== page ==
As you know, the Jewish Federation is quickening the pace of our community’s Annual Campaign by trying to raise $2.5 million between October and November. In the spirit of maximizing our community’s campaign, I am delighted to announce that an anonymous (as well as new) donor to our annual campaign has committed a $100,000 matching challenge grant to all donors who increase their commitment by a minimum of 10% or any new gifts to our campaign! The increased amount on these gifts will be matched dollar for dollar.
The match will include donors who previously made their gifts and met the criteria, as well as additions to gifts already made (if you choose to increase your current support)
This is just incredible! And we need your support to help maximize this opportunity for our Jewish community. Make your gift today!
We are truly grateful to this family for their generosity. And I must share, what makes this gift even more meaningful is what they said when asked. Their immediate response – “Thank you for asking. It is truly our honor and pleasure.”
I hope all of you find similar joy in your philanthropy.
Last weekend I travelled to Orlando, Florida for a family wedding. It was the first wedding for the next generation in my family and a wonderful simcha. While away, I read a beautiful article that captured my thoughts and attention.
On the Avi Chai Foundation blog, and later in ejewishphilanthropy.com, was an article written by Dr. Michael Berger, a colleague of mine in Atlanta, Georgia, about the tale of two philanthropists.
Dr. Berger writes, "The Bible’s first two chapters provide an account – or, more accurately, accounts – of the creation of Adam and Eve, featuring two very different views of what it means to be human. In a famous 1965 essay entitled “The Lonely Man of Faith,” the 20th century thinker Rabbi Joseph B. Soloveitchik analyzed the differences between the first two chapters of Genesis, formulating the distinction in the terms “Adam I” and “Adam II.” In the opening chapter of the Bible, the first human couple was created at the end of the week and given the charge to “master the world and dominate it” (1:28). According to Soloveitchik, “Adam I” is a restless personality who sees the world as an endless toolbox of raw materials with which to create new things. He studies the world carefully, trying to understand its workings in order to tackle problems and improve the status quo. He is driven by the question “how?” Created together, Adam and Eve are the first entrepreneurial couple, pragmatically collaborating to achieve their individual ends.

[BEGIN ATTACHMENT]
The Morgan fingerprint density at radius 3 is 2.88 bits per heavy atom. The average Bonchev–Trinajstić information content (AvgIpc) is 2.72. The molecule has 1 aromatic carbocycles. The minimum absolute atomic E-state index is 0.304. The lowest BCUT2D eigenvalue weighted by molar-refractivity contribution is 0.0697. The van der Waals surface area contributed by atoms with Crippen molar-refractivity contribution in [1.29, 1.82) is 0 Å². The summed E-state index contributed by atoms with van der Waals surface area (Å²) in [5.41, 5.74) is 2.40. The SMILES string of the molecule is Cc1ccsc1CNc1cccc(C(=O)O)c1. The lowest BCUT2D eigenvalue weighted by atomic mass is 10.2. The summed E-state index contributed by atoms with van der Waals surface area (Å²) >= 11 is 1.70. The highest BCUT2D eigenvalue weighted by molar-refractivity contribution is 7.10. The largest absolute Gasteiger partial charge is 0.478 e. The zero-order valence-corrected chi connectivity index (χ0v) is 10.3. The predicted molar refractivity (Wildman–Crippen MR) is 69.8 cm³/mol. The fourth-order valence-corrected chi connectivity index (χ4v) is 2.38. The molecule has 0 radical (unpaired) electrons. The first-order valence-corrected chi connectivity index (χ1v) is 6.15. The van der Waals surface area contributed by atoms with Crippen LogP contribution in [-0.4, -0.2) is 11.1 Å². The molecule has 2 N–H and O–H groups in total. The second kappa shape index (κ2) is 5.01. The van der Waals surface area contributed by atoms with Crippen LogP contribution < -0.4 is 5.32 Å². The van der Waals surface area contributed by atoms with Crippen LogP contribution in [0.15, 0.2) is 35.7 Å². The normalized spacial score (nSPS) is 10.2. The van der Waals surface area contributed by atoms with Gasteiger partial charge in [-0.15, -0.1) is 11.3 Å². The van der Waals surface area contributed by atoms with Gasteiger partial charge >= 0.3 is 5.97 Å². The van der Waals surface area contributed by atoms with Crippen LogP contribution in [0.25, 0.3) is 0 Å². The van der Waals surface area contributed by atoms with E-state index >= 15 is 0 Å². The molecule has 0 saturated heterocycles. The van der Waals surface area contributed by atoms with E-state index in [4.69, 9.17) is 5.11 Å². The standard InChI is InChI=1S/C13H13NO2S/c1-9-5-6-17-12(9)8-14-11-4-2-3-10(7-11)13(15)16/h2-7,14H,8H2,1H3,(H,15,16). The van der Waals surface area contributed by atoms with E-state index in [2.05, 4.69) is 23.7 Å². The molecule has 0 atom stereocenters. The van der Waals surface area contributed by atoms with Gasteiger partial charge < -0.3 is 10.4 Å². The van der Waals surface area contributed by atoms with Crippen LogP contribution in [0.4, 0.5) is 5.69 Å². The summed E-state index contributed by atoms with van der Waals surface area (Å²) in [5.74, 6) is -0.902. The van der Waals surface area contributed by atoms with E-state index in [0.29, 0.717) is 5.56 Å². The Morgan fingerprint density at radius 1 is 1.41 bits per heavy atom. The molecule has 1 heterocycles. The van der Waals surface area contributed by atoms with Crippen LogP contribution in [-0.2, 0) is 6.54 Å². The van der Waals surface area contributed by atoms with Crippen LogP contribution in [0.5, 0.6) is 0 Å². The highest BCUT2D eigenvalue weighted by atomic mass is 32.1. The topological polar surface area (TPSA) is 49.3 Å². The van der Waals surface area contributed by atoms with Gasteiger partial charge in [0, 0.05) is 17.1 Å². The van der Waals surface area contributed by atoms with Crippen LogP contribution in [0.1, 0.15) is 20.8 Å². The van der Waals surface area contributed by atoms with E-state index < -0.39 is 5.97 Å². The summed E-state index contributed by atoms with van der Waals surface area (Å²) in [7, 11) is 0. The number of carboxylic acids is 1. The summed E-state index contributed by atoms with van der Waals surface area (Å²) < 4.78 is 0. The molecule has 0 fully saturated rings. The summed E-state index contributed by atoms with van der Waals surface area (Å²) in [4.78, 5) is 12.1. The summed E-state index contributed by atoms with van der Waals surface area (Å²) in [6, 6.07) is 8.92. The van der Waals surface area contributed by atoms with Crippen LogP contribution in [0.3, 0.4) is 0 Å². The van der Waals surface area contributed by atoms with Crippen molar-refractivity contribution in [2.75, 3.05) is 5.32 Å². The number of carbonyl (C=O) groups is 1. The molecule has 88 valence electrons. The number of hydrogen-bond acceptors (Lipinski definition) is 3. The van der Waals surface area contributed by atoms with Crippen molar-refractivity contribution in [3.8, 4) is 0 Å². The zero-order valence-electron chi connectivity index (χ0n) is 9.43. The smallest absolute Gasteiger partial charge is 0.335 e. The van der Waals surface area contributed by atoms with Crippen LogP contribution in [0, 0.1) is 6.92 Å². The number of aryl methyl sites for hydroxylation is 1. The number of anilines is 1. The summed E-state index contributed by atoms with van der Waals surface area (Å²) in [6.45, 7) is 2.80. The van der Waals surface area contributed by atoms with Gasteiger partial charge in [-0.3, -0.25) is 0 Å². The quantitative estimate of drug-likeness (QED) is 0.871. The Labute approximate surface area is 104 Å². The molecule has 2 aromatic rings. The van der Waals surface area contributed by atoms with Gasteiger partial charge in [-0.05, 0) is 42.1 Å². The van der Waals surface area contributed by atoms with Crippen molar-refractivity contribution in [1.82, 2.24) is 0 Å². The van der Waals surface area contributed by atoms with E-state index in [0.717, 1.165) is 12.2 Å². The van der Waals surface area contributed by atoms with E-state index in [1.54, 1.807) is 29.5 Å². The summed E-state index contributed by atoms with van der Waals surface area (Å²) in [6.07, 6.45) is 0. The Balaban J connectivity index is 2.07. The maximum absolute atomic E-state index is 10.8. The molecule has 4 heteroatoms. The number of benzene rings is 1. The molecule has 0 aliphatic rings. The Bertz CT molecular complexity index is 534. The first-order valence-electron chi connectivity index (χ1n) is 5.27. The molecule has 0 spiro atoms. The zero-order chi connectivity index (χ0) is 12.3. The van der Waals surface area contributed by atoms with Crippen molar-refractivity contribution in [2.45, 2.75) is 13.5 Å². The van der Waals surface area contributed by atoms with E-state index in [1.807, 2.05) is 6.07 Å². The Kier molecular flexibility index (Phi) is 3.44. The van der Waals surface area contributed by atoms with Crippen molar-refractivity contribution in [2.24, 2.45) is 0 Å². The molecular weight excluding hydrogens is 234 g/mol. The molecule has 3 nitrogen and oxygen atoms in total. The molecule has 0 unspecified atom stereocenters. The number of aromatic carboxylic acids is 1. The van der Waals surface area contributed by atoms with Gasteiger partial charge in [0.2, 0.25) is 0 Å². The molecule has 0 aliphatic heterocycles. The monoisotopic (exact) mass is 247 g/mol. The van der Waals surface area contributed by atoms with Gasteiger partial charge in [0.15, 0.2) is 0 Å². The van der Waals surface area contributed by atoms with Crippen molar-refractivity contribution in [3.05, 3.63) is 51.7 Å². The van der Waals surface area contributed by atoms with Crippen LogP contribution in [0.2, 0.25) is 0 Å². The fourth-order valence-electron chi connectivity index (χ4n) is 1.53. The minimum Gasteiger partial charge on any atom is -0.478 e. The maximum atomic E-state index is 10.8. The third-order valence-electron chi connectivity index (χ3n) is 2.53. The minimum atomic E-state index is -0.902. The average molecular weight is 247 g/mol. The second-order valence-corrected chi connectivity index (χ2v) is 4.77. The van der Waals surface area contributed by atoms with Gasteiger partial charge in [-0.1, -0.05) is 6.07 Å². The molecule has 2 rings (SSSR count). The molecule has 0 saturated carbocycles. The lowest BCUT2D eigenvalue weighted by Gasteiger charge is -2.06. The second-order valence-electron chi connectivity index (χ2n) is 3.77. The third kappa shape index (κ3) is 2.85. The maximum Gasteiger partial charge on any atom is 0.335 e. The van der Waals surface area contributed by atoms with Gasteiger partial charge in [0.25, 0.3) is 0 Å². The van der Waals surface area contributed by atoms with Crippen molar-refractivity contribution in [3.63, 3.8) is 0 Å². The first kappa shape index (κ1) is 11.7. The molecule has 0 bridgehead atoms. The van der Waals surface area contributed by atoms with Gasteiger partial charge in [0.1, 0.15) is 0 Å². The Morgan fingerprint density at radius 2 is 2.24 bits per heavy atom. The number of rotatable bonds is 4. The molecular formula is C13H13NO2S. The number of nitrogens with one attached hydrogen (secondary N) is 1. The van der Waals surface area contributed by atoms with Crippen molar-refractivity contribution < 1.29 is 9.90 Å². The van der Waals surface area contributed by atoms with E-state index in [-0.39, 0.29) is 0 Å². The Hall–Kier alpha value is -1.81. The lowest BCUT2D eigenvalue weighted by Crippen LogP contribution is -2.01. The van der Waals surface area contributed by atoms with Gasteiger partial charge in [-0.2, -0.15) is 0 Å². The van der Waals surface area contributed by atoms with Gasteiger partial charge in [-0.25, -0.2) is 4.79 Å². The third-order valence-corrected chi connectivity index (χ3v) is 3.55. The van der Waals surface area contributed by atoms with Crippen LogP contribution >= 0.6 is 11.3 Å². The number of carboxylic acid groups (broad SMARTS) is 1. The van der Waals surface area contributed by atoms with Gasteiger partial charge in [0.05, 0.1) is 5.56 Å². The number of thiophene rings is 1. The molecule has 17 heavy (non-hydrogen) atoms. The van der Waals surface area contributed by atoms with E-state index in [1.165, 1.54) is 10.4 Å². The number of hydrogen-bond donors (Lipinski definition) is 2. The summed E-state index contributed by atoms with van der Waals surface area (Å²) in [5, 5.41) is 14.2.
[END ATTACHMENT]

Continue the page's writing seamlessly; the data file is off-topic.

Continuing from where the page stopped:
Chapter 2 of Genesis, on the other hand, gives us a very different picture of humanity. Created alone in the Garden of Eden, “Adam II” is situated in the Garden and charged “to tend it and guard it.” His role is conservative rather than creative, requiring him to do his utmost to preserve the ideal reality in which he finds himself. Interestingly, it is this work – the work of maintenance – that leads him to ask the question “why?” According to Soloveitchik, Eve appears in this scenario as a response to Adam’s deep sense of loneliness, not as a collaborator but as a companion. It is out of this complementarity – Adam’s sense that he is not whole without Eve – and genuine community is born.”
Individuals from multiple generations see their philanthropy in very different ways. As Dr. Berger describes, some philanthropists are content to be Adam II and, “maintain the garden” of this institution or that program. It is fulfilling to play a supportive role for an already established resource. On the other hand, there are entrepreneurial individuals who may see themselves as Adam I. They may see a void in the Jewish landscape that needs filling or they want to create a new reality.
Each of us can reflect on our own giving that fits into each category. How or why people contribute is based on a number of factors, including family history, personality, or connection with an organization. In the end, however, it is up to each organization to be aware of what type of philanthropy and philanthropist is needed at any particular time.
Dr. Berger concludes, "Admittedly, popular American culture tends to venerate the Adam I philanthropists. Basing themselves on the fast-changing worlds of business or technology, some donors seek a “Big Idea” to change the reality we know in a lasting and positive way. More power to them. But Jewish tradition acknowledges the equal importance of Adam II, the role played by those who tend the garden to preserve its lushness and fruitfulness. Though less flashy and headline-grabbing, the quiet support of regular, reliable donors has helped buoy Jewish communities and institutions for centuries. Indeed, as with Adam and Eve, that’s where genuine community is frequently found.”
Our community is blessed with thousands of Adams I and II and this new anonymous donor. We hope you will fulfill your own philanthropic pursuits and, right now, double your pleasure with your gift increase matched dollar for dollar.
Thank you in advance for your generous support and help us maximize this matching grant.
PS – The Florence Melton School of Adult Jewish Learning classes start this Tuesday, in just four days! Explore Jewish culture, ethics, history, philosophy and more using curriculum from Hebrew University in Jerusalem with inspiring local teachers in welcoming classrooms. Last chance! Register now at www.meltonportland.org.
Don't miss out on an incredible evening...